Global radio and television sports broadcaster, Alison Mitchell (91-98 W) has been weighing in, via her Twitter account, to the “women commentators on male sports” debate raging over the appearance of Vicki Sparks on TV commentating on games at the football World Cup in Russia and female players, Alex Scott and Eni Aluko, being seen and heard among the pundits. Alison suggested that the strapline, “Should women commentate“, was ‘2007 all over again’. She went on to say that ‘we’re individuals and commentators should be judged on voice and ability. Preference of one (male or female) over the other for sound reasons is great. But don’t use gender as if it’s the sole defining aspect’.
Those who heard Alison address Headmaster, Garry Bowe, and the pupils at 2017’s Prize Giving will recognise the mission that she is on to change attitudes in the traditionally male dominated world of sports broadcasting. Extending beyond this challenge and into other women’s issues, about which she is equally passionate, Alison, in a further tweet, broadcast that on 15th July she will be running in the #Westminster 100 team at the British 10k in Central London on behalf of UN Women UK, an organization, which is working for gender equality and ending violence against women. She explained that many women in countries through which she has travelled are held back from voting due to complex socio-cultural reasons, or violence.
Having undergone a major lung operation in 2016, and not being a jogger, Alison admits that her challenge will be ‘a bit of a personal milestone’ too; OWs continue to be very proud of this fabulous young lady. Alison invites you to visit her Just Giving page -https://www.justgiving.com/fundraising/alison-mitchell2018
In early June the Class of 2013 came back for their 5 and for some, 7 year Reunion. This long-awaited event is a must in the School Calendar and already the Class of 2014 are asking about their date for 2019!
The new Headmaster, Mr Holman, was particularly keen to see how this event fared and commented: “One of the many fantastic things about Wellingborough is the lifelong connections that are made between people, and the enduring relationships that develop. It was wonderful to hear about how they’ve used what they learned at school and have used that foundation as a springboard into what I hope will be a successful career. Five years is an interesting time frame: for some the world of work has already started, and they are carving out success in their dream job; for others the world of academia has not yet ended, be that via further study in Masters or PhD programmes, continuing their first degree in (for example) Medicine, or returning to university following a year in industry. What was clear is that, despite the opportunities created by social media, these young people really valued the chance to meet up face-to-face and catch up with their peers”.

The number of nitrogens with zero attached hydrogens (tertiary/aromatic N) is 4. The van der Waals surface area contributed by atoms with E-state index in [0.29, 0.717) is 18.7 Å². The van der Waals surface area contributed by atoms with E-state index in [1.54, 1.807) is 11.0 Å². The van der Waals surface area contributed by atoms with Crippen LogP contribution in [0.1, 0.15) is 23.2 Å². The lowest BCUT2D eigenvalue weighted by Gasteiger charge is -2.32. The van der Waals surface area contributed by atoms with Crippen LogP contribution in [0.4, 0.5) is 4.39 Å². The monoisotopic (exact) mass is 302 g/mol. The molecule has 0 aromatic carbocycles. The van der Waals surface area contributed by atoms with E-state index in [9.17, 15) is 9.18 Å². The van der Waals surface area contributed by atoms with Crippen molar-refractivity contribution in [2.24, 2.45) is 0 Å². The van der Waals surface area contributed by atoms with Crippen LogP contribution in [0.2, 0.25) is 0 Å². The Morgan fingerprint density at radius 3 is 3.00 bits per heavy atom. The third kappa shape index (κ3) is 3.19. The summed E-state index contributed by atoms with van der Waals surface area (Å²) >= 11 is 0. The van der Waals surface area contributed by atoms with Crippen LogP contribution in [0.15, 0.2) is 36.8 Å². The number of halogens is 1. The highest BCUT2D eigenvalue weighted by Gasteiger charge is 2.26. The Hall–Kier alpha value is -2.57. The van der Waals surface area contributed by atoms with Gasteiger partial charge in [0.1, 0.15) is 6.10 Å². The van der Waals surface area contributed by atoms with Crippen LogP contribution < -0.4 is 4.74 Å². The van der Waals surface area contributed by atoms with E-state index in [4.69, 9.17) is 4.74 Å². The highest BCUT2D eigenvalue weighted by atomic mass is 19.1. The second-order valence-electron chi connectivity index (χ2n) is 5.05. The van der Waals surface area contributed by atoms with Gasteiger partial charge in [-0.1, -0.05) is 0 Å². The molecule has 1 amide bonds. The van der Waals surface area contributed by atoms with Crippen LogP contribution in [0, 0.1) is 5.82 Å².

Mr & Mrs Bowe were delighted to be invited back and thoroughly enjoyed catching up with everyone, as was evident by the constant smiles and laughter coming from their direction. Towards the end of the afternoon, they ventured down to watch the 1st XI cricket team beat Bedford Modern - a lovely way to end their first social visit back to the school since changing careers in December 2017.